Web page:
Hint: it can’t be everything.

Hint #2: the assignment you plan needs to be connected to what you want to test.

For example, if you want to see how someone thinks (this is usually what I am looking for in the assignment), there is no point in asking them to design screens. Some companies even go as far as forbidding notes, asking for screens only. If you want to test their design skills — that’s a great test. The outcome should speak for itself (and even that is not always true, see rule #5).

But if you want to see how they are thinking about a problem — the final outcome has to be able to tell you that. If you want to see their thought process, the outcome should explain the process — so it should be a document or a presentation.

Rule #3: Use a neutral domain

Following the previous rule, unless you want to test domain expertise, use a product from another domain as your test case. Otherwise, you are adding pressure and bias where you don’t need to. Don’t use their current product domain either.

A good product manager should be able to understand new domains, and that happens all the time as part of our work.

I found throughout the years that a neutral domain also works best for me as a recruiter since it allows me to objectively assess the product skills and not be biased be domain expertise — mine or theirs.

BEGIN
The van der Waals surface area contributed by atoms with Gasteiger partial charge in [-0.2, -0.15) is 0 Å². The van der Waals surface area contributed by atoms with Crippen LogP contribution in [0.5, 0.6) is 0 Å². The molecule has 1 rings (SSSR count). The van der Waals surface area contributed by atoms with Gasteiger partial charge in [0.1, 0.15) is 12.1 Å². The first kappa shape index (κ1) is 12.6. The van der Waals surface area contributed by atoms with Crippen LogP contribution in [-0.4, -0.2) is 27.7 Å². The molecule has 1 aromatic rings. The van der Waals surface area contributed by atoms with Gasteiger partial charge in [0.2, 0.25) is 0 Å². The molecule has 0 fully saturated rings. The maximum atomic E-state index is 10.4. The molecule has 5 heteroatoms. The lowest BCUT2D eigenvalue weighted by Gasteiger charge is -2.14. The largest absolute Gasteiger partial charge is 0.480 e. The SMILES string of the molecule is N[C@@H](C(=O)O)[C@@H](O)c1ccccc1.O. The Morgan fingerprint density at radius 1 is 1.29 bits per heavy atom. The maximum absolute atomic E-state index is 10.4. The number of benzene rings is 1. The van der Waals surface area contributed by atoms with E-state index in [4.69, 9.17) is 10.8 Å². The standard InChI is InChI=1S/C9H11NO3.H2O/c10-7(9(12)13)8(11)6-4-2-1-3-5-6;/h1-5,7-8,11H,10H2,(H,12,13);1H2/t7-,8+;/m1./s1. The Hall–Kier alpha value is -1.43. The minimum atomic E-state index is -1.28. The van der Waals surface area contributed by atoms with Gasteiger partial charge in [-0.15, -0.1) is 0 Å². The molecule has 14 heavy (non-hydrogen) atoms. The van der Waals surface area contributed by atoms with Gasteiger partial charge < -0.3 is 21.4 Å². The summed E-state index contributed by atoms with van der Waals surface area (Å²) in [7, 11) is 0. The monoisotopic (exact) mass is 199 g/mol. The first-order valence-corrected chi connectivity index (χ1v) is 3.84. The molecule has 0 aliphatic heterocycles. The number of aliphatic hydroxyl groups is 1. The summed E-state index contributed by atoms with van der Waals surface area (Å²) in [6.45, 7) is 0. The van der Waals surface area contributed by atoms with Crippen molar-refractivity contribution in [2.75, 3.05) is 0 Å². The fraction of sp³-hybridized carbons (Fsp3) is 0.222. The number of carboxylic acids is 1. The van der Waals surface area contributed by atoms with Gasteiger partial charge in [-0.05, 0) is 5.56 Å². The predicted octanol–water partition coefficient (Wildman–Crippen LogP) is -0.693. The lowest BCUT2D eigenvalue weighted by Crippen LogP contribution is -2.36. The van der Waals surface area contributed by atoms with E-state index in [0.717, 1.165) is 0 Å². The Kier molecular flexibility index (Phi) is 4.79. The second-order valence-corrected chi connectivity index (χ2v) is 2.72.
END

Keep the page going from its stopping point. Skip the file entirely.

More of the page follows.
Rule #4: Set very very clear expectations

Note that I didn’t say instructions. I said expectations, and I meant it. Expectations should include:

  • How much time are you expecting them to invest in it (be honest, don’t say 1–2 hours just because it sounds good. You can fine-tune your answer by asking candidates how much time they really put into it eventually. And if your conclusion is that it should take 10 hours, find another assignment. It’s too long.)
  • What should they do about the information they are missing (they will always miss information since you are asking them to do a product manager’s job for a company they don’t work in. I always tell the candidates that they can assume anything reasonable, as long as they state their assumptions clearly.)
  • How will you evaluate the assignment
  • What is most important for you to see, since time is limited (let’s admit it, doing it right always takes much longer than we give them)